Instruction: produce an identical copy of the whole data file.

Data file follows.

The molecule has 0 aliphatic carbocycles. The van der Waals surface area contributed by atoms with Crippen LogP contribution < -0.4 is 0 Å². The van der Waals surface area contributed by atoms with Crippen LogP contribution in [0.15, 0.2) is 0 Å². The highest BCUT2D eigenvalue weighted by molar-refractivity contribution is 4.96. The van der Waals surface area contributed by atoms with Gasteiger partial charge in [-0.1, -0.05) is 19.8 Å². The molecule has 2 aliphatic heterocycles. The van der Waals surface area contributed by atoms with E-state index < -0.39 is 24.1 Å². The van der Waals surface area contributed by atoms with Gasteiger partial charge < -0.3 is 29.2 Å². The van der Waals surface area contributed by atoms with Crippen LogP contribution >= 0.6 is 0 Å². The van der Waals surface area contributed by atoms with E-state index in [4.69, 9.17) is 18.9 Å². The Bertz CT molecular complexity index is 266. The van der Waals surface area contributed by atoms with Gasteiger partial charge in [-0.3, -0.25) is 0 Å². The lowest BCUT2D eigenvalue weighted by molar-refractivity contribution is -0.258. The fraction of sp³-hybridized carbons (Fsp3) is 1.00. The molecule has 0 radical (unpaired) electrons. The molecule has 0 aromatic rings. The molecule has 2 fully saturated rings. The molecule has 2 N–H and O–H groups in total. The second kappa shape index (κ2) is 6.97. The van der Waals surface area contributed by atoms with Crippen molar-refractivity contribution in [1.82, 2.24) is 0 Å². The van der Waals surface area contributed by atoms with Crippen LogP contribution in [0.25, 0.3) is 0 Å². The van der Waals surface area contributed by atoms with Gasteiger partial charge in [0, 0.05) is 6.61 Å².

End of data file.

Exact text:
The molecule has 0 aliphatic carbocycles. The van der Waals surface area contributed by atoms with Crippen LogP contribution < -0.4 is 0 Å². The van der Waals surface area contributed by atoms with Crippen LogP contribution in [0.15, 0.2) is 0 Å². The highest BCUT2D eigenvalue weighted by molar-refractivity contribution is 4.96. The van der Waals surface area contributed by atoms with Gasteiger partial charge in [-0.1, -0.05) is 19.8 Å². The molecule has 2 aliphatic heterocycles. The van der Waals surface area contributed by atoms with E-state index < -0.39 is 24.1 Å². The van der Waals surface area contributed by atoms with Gasteiger partial charge < -0.3 is 29.2 Å². The van der Waals surface area contributed by atoms with Crippen LogP contribution >= 0.6 is 0 Å². The van der Waals surface area contributed by atoms with E-state index in [4.69, 9.17) is 18.9 Å². The Bertz CT molecular complexity index is 266. The van der Waals surface area contributed by atoms with Gasteiger partial charge in [-0.3, -0.25) is 0 Å². The lowest BCUT2D eigenvalue weighted by molar-refractivity contribution is -0.258. The fraction of sp³-hybridized carbons (Fsp3) is 1.00. The molecule has 0 radical (unpaired) electrons. The molecule has 0 aromatic rings. The molecule has 2 fully saturated rings. The molecule has 2 N–H and O–H groups in total. The second kappa shape index (κ2) is 6.97. The van der Waals surface area contributed by atoms with Crippen molar-refractivity contribution in [1.82, 2.24) is 0 Å². The van der Waals surface area contributed by atoms with Crippen LogP contribution in [0.25, 0.3) is 0 Å². The van der Waals surface area contributed by atoms with Gasteiger partial charge in [0, 0.05) is 6.61 Å².